Stir over ice; strain into cocktail glass rinsed with smoky scotch. Garnish with flamed orange peel.

Aside from the flamed orange peel, this is a creation of Misty Kalkofan and a subtle variation of the Fort Point, the house cocktail of Drink in Boston. The Fort Point is the same without the smoky rinse or the orange peel, so this isn’t different enough to earn its own name (nor should I name it, as I’m not its father), but this version is definitely my favorite.

Punt e Mes is a sweet vermouth made by same people as Carpano Antica, a little sweeter with brighter fruit flavors and a lot more bitter on the back end, making aromatic bitters unnecessary. With a backbone of rye and just a hint of that warm herbal sweetness from the Bénédictine, this is a phenomenal drink. It’s at once simple and grandly complex, each sip offering a different accent as it warms.

But the scotch. The scotch is what makes it both transcendent and niche. Without, it’s excellent for pretty much everyone who likes whiskey. With, it’s perfect for me. Though just a rinse it’s a definite presence, picking up where the others drop off and taking you blissfully into the finish. There are some flavors, some floral or smoky or herbal ones, which seem somewhat undimmed by mixing as if they exist on a different plane.

Remembering that, if you don’t like that medicinal peaty flavor of scotch, skip the rinse. But if you do, don’t. It’s divine.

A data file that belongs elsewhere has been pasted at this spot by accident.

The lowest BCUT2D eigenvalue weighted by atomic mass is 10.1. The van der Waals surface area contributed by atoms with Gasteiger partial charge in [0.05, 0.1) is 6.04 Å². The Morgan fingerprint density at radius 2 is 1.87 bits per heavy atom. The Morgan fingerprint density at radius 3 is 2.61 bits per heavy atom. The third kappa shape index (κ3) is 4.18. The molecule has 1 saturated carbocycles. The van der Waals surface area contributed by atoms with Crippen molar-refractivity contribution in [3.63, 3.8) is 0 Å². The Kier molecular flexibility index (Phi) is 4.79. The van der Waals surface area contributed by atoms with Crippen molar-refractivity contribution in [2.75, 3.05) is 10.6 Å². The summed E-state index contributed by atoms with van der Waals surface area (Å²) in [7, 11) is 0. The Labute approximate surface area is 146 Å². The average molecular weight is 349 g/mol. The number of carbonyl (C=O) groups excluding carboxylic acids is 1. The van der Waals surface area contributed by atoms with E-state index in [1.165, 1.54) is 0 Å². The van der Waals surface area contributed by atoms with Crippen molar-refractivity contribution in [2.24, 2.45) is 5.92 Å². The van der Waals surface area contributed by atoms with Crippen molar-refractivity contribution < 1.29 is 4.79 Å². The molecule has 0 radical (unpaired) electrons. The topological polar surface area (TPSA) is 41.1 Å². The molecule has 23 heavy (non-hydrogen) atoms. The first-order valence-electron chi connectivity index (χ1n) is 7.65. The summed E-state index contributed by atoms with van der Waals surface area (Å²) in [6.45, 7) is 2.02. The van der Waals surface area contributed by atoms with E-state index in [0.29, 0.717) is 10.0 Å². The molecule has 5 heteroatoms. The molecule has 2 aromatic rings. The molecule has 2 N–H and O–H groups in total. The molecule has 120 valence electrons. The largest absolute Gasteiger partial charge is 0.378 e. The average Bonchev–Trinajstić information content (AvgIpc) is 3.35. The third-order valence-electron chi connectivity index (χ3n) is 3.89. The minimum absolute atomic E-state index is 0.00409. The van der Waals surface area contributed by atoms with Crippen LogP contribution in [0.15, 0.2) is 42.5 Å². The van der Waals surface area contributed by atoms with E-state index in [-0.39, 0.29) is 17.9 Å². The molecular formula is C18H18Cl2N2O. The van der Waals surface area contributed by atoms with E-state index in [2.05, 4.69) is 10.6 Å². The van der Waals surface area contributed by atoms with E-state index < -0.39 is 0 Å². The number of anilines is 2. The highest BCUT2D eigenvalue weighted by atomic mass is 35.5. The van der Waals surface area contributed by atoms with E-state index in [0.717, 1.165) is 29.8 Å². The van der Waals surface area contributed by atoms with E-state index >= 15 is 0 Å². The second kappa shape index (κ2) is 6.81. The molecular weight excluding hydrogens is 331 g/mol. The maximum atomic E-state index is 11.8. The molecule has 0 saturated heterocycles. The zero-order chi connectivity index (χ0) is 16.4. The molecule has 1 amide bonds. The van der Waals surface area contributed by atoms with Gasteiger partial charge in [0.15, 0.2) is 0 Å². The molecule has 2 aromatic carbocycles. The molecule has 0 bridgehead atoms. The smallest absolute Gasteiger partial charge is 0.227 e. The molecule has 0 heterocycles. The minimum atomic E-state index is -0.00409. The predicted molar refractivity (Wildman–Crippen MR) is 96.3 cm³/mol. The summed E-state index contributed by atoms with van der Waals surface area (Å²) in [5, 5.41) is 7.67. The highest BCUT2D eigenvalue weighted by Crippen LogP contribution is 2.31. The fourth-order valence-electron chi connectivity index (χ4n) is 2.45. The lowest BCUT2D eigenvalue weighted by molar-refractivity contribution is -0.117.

BONUS! How to rinse a glass:

1. Pour a very small (<0.25oz) amount of rinsing liquid in the glass.

2. Tilt the glass over a container so the liquid approaches the rim, then slowly twist the glass while steadily dripping the liquid out, thereby coating the inside of the glass with the flavor without leaving too much volume behind.

3. Drink the liquid out of the container.

I really do love rinsing with scotch.

Widow’s Kiss

“As the scene opens, you are up in your grandmother’s attic opening the dusty steamer trunk she brought from Europe in 1914. You reverently turn back layer upon layer of old lace and brocade … unveiling a packet of old love letters tied in silk ribbon. Ancient dried rose petals flutter down from between the envelopes.

This is what the Widow’s Kiss is like. Sweet, complex and darkly golden, thought-provoking and introspective. It is a cocktail of fall turning toward winter, and it wins [my] award as the most evocative drink ever. Have one by the fire.”

— Ted Haigh, Vintage Spirits and Forgotten Cocktails